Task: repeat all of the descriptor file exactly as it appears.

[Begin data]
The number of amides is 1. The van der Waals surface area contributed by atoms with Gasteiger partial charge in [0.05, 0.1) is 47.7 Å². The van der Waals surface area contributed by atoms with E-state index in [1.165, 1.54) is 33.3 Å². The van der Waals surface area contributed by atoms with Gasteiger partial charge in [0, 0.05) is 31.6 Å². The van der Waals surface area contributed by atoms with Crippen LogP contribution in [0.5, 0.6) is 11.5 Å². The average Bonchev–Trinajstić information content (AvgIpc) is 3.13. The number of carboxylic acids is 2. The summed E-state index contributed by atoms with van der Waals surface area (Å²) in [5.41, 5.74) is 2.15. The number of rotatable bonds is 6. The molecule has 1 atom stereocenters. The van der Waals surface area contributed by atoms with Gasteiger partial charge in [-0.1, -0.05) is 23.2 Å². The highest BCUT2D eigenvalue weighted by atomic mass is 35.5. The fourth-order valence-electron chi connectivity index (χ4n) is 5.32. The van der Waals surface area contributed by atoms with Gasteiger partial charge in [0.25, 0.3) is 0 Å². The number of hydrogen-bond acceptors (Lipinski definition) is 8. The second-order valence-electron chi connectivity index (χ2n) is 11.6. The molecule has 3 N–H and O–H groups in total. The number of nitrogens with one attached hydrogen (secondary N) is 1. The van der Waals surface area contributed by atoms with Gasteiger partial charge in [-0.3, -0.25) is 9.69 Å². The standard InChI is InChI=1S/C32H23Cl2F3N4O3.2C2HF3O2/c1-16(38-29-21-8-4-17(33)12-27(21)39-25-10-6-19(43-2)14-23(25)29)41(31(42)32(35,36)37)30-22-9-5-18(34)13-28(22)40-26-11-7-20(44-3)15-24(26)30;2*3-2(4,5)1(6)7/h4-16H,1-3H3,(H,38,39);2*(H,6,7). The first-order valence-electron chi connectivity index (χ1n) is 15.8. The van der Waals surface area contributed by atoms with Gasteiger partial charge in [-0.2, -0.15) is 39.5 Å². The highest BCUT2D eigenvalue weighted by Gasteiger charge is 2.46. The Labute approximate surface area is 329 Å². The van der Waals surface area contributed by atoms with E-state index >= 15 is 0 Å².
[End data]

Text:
The number of amides is 1. The van der Waals surface area contributed by atoms with Gasteiger partial charge in [0.05, 0.1) is 47.7 Å². The van der Waals surface area contributed by atoms with E-state index in [1.165, 1.54) is 33.3 Å². The van der Waals surface area contributed by atoms with Gasteiger partial charge in [0, 0.05) is 31.6 Å². The van der Waals surface area contributed by atoms with Crippen LogP contribution in [0.5, 0.6) is 11.5 Å². The average Bonchev–Trinajstić information content (AvgIpc) is 3.13. The number of carboxylic acids is 2. The summed E-state index contributed by atoms with van der Waals surface area (Å²) in [5.41, 5.74) is 2.15. The number of rotatable bonds is 6. The molecule has 1 atom stereocenters. The van der Waals surface area contributed by atoms with Gasteiger partial charge in [-0.1, -0.05) is 23.2 Å². The highest BCUT2D eigenvalue weighted by atomic mass is 35.5. The fourth-order valence-electron chi connectivity index (χ4n) is 5.32. The van der Waals surface area contributed by atoms with Gasteiger partial charge in [0.25, 0.3) is 0 Å². The number of hydrogen-bond acceptors (Lipinski definition) is 8. The second-order valence-electron chi connectivity index (χ2n) is 11.6. The molecule has 3 N–H and O–H groups in total. The number of nitrogens with one attached hydrogen (secondary N) is 1. The van der Waals surface area contributed by atoms with Gasteiger partial charge in [-0.3, -0.25) is 9.69 Å². The standard InChI is InChI=1S/C32H23Cl2F3N4O3.2C2HF3O2/c1-16(38-29-21-8-4-17(33)12-27(21)39-25-10-6-19(43-2)14-23(25)29)41(31(42)32(35,36)37)30-22-9-5-18(34)13-28(22)40-26-11-7-20(44-3)15-24(26)30;2*3-2(4,5)1(6)7/h4-16H,1-3H3,(H,38,39);2*(H,6,7). The first-order valence-electron chi connectivity index (χ1n) is 15.8. The van der Waals surface area contributed by atoms with Gasteiger partial charge in [-0.2, -0.15) is 39.5 Å². The highest BCUT2D eigenvalue weighted by Gasteiger charge is 2.46. The Labute approximate surface area is 329 Å². The van der Waals surface area contributed by atoms with E-state index >= 15 is 0 Å².